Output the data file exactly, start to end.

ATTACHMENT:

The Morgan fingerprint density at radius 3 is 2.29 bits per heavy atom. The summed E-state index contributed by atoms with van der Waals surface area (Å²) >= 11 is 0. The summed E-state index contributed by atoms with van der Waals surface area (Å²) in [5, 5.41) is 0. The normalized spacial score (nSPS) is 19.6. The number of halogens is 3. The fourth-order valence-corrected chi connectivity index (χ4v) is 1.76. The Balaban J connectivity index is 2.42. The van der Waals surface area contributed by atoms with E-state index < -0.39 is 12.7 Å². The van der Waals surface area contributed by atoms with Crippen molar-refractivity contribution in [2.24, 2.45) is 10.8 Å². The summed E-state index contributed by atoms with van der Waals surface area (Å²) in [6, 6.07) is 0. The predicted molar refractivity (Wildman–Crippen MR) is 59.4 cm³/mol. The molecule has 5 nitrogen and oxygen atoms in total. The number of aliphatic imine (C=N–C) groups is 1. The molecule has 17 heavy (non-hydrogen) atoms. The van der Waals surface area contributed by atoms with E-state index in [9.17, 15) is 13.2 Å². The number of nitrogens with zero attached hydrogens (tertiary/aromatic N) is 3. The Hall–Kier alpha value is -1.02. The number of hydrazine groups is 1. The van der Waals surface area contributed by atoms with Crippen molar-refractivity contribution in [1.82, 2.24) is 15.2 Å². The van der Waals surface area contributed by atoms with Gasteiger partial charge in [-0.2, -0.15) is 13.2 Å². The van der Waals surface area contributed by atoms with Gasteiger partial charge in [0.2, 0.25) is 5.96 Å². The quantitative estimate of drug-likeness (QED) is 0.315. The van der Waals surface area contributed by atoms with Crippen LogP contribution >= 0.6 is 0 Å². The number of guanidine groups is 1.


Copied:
The Morgan fingerprint density at radius 3 is 2.29 bits per heavy atom. The summed E-state index contributed by atoms with van der Waals surface area (Å²) >= 11 is 0. The summed E-state index contributed by atoms with van der Waals surface area (Å²) in [5, 5.41) is 0. The normalized spacial score (nSPS) is 19.6. The number of halogens is 3. The fourth-order valence-corrected chi connectivity index (χ4v) is 1.76. The Balaban J connectivity index is 2.42. The van der Waals surface area contributed by atoms with E-state index < -0.39 is 12.7 Å². The van der Waals surface area contributed by atoms with Crippen molar-refractivity contribution in [2.24, 2.45) is 10.8 Å². The summed E-state index contributed by atoms with van der Waals surface area (Å²) in [6, 6.07) is 0. The predicted molar refractivity (Wildman–Crippen MR) is 59.4 cm³/mol. The molecule has 5 nitrogen and oxygen atoms in total. The number of aliphatic imine (C=N–C) groups is 1. The molecule has 17 heavy (non-hydrogen) atoms. The van der Waals surface area contributed by atoms with E-state index in [9.17, 15) is 13.2 Å². The number of nitrogens with zero attached hydrogens (tertiary/aromatic N) is 3. The Hall–Kier alpha value is -1.02. The number of hydrazine groups is 1. The van der Waals surface area contributed by atoms with Crippen molar-refractivity contribution in [1.82, 2.24) is 15.2 Å². The van der Waals surface area contributed by atoms with Gasteiger partial charge in [-0.2, -0.15) is 13.2 Å². The van der Waals surface area contributed by atoms with Gasteiger partial charge in [0.2, 0.25) is 5.96 Å². The quantitative estimate of drug-likeness (QED) is 0.315. The van der Waals surface area contributed by atoms with Crippen LogP contribution >= 0.6 is 0 Å². The number of guanidine groups is 1.